As further detailed in NTM 04-93, the SEC recently adopted certain provisions of a new short sale regulation, designated Regulation SHO.1 Regulation SHO consists, among other provisions, of new SEC Rule 200(g) (order-marking requirements) and new SEC Rule 202T (short sale price test pilot). SEC Rule 200(g) of Regulation SHO requires that sell orders in all equity securities be marked "long," "short," or "short exempt."2 SEC Rule 202T established a procedure for the SEC to suspend on a temporary basis the operation of SEC Rule 10a-1(a) and any short sale price test of any exchange or national securities association for those securities designated by SEC order. Together with the Regulation SHO adopting release, the SEC issued an order (Pilot Order) establishing a one-year pilot (Pilot) suspending the provisions of SEC Rule 10a-1(a) and any short sale price test of any exchange or national securities association for short sales of certain securities for certain time periods (Pilot Securities).3 Short sales of Pilot Securities effected during the Pilot should be marked "short exempt."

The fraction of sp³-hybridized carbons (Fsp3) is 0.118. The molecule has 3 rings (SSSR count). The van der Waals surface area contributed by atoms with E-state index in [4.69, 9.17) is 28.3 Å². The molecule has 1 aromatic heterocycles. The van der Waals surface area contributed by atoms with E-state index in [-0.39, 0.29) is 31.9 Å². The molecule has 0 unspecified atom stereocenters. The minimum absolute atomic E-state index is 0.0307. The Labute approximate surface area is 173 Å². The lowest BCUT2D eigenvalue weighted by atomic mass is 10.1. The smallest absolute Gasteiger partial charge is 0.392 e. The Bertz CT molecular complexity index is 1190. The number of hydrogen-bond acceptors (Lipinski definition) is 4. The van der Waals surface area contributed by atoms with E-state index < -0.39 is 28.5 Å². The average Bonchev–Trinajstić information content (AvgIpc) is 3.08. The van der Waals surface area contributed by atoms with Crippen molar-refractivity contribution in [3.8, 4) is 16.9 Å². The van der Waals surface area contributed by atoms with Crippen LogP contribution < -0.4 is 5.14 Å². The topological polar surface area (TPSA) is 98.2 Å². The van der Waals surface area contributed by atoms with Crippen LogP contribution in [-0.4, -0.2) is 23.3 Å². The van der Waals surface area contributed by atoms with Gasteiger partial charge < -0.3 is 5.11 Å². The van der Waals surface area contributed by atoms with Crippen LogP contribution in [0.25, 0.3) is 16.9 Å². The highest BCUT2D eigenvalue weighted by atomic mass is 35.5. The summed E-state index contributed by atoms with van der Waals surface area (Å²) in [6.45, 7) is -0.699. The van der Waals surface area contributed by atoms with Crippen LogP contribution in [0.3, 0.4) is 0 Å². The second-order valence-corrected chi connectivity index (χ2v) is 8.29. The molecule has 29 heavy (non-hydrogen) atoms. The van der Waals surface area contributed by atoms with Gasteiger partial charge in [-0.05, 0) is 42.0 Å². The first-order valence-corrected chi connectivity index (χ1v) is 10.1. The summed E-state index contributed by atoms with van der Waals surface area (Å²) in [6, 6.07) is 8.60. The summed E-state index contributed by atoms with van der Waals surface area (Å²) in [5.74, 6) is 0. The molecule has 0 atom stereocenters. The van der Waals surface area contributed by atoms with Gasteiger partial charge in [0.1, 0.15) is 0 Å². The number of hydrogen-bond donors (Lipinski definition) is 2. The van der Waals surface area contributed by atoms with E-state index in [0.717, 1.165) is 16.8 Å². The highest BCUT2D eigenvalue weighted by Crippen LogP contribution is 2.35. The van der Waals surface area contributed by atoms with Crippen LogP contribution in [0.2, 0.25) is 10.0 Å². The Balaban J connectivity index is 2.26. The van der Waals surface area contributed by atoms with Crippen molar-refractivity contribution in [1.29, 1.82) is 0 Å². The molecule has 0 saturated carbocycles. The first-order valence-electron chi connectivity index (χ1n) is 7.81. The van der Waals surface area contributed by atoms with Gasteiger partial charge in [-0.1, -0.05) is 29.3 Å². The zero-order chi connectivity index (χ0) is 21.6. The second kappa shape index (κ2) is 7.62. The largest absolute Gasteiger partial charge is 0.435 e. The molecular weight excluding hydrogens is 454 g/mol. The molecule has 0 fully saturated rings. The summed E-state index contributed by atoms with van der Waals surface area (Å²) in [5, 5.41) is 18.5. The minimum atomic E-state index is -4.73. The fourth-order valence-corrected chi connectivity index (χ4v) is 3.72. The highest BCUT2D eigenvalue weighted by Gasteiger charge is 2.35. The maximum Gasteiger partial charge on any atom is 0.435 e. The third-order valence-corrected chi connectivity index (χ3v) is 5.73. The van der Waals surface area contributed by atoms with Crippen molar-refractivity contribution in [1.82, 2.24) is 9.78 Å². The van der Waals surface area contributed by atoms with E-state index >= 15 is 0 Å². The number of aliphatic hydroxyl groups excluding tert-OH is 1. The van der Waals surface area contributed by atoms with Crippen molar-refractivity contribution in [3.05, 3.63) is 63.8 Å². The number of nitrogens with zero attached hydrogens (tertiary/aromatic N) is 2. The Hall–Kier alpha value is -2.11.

The Pilot was originally scheduled to commence on January 3, 2005, and end on December 31, 2005. However, a large number of broker-dealers notified the SEC that it would be inefficient and very costly for them to comply with the order-marking requirements for Pilot Securities because of the significant systems changes necessary to ensure proper marking. Further, broker-dealers raised concerns that these systems changes may be in effect only for the one-year Pilot. To assist firms with these issues and concerns, the market centers agreed to "mask" the short sale character of any short sale orders in Pilot Securities so they are executed as short exempt. To allow adequate time for market centers to make necessary programming changes in this regard, the SEC issued a second pilot order postponing the one-year Pilot to commence on May 2, 2005, and end on April 28, 2006.4